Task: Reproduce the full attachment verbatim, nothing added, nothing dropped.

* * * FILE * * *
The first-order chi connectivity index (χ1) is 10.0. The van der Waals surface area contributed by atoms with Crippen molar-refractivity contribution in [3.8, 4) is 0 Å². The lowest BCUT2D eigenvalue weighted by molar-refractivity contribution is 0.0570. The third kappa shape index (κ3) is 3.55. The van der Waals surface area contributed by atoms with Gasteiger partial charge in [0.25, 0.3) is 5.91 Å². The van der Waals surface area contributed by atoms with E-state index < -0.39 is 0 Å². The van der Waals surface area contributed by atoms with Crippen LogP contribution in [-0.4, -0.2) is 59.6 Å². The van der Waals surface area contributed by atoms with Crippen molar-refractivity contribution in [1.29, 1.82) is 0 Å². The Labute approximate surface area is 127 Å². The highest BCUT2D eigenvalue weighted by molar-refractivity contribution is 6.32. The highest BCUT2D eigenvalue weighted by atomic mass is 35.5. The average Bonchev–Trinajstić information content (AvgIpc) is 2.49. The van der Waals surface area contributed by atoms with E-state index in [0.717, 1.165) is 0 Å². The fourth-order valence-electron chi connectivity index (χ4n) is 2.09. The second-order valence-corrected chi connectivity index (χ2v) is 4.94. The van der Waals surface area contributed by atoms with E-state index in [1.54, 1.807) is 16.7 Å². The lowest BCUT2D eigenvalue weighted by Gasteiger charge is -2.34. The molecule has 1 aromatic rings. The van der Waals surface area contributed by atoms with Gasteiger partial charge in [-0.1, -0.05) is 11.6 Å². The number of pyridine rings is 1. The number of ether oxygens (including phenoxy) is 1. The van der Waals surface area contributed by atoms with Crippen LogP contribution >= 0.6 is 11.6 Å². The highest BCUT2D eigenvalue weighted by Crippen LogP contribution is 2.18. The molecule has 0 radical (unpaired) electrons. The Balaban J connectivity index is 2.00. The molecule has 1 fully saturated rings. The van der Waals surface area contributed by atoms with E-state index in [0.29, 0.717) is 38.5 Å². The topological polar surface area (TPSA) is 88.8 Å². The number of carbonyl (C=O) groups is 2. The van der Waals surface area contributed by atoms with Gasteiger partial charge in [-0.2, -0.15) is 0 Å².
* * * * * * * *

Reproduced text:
The first-order chi connectivity index (χ1) is 10.0. The van der Waals surface area contributed by atoms with Crippen molar-refractivity contribution in [3.8, 4) is 0 Å². The lowest BCUT2D eigenvalue weighted by molar-refractivity contribution is 0.0570. The third kappa shape index (κ3) is 3.55. The van der Waals surface area contributed by atoms with Gasteiger partial charge in [0.25, 0.3) is 5.91 Å². The van der Waals surface area contributed by atoms with E-state index < -0.39 is 0 Å². The van der Waals surface area contributed by atoms with Crippen LogP contribution in [-0.4, -0.2) is 59.6 Å². The van der Waals surface area contributed by atoms with Crippen molar-refractivity contribution in [1.29, 1.82) is 0 Å². The Labute approximate surface area is 127 Å². The highest BCUT2D eigenvalue weighted by molar-refractivity contribution is 6.32. The highest BCUT2D eigenvalue weighted by atomic mass is 35.5. The average Bonchev–Trinajstić information content (AvgIpc) is 2.49. The van der Waals surface area contributed by atoms with E-state index in [0.717, 1.165) is 0 Å². The fourth-order valence-electron chi connectivity index (χ4n) is 2.09. The second-order valence-corrected chi connectivity index (χ2v) is 4.94. The van der Waals surface area contributed by atoms with E-state index in [1.54, 1.807) is 16.7 Å². The lowest BCUT2D eigenvalue weighted by Gasteiger charge is -2.34. The molecule has 1 aromatic rings. The van der Waals surface area contributed by atoms with Gasteiger partial charge in [-0.1, -0.05) is 11.6 Å². The number of pyridine rings is 1. The number of ether oxygens (including phenoxy) is 1. The van der Waals surface area contributed by atoms with Crippen LogP contribution >= 0.6 is 11.6 Å². The highest BCUT2D eigenvalue weighted by Crippen LogP contribution is 2.18. The molecule has 0 radical (unpaired) electrons. The Balaban J connectivity index is 2.00. The molecule has 1 fully saturated rings. The van der Waals surface area contributed by atoms with E-state index in [0.29, 0.717) is 38.5 Å². The topological polar surface area (TPSA) is 88.8 Å². The number of carbonyl (C=O) groups is 2. The van der Waals surface area contributed by atoms with Gasteiger partial charge in [-0.2, -0.15) is 0 Å².